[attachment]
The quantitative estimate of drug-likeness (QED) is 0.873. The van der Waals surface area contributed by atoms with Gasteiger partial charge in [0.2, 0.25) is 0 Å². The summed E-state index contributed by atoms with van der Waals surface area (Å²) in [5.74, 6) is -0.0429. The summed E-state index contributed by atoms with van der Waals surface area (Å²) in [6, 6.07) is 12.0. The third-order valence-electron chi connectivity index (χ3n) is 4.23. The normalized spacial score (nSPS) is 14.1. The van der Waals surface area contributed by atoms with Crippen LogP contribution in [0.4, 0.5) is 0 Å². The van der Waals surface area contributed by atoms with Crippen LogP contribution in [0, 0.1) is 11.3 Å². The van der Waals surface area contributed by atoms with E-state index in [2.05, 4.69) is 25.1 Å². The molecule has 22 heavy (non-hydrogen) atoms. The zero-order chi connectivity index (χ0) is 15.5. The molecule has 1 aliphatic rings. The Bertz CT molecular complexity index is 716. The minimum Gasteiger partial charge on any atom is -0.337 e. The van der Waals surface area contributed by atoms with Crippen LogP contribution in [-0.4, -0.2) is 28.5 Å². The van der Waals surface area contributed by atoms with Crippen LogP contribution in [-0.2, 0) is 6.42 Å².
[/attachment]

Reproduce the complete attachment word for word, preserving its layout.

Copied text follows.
The quantitative estimate of drug-likeness (QED) is 0.873. The van der Waals surface area contributed by atoms with Gasteiger partial charge in [0.2, 0.25) is 0 Å². The summed E-state index contributed by atoms with van der Waals surface area (Å²) in [5.74, 6) is -0.0429. The summed E-state index contributed by atoms with van der Waals surface area (Å²) in [6, 6.07) is 12.0. The third-order valence-electron chi connectivity index (χ3n) is 4.23. The normalized spacial score (nSPS) is 14.1. The van der Waals surface area contributed by atoms with Crippen LogP contribution in [0.4, 0.5) is 0 Å². The van der Waals surface area contributed by atoms with Crippen LogP contribution in [0, 0.1) is 11.3 Å². The van der Waals surface area contributed by atoms with E-state index in [2.05, 4.69) is 25.1 Å². The molecule has 22 heavy (non-hydrogen) atoms. The zero-order chi connectivity index (χ0) is 15.5. The molecule has 1 aliphatic rings. The Bertz CT molecular complexity index is 716. The minimum Gasteiger partial charge on any atom is -0.337 e. The van der Waals surface area contributed by atoms with Crippen LogP contribution in [-0.4, -0.2) is 28.5 Å². The van der Waals surface area contributed by atoms with Crippen LogP contribution in [-0.2, 0) is 6.42 Å².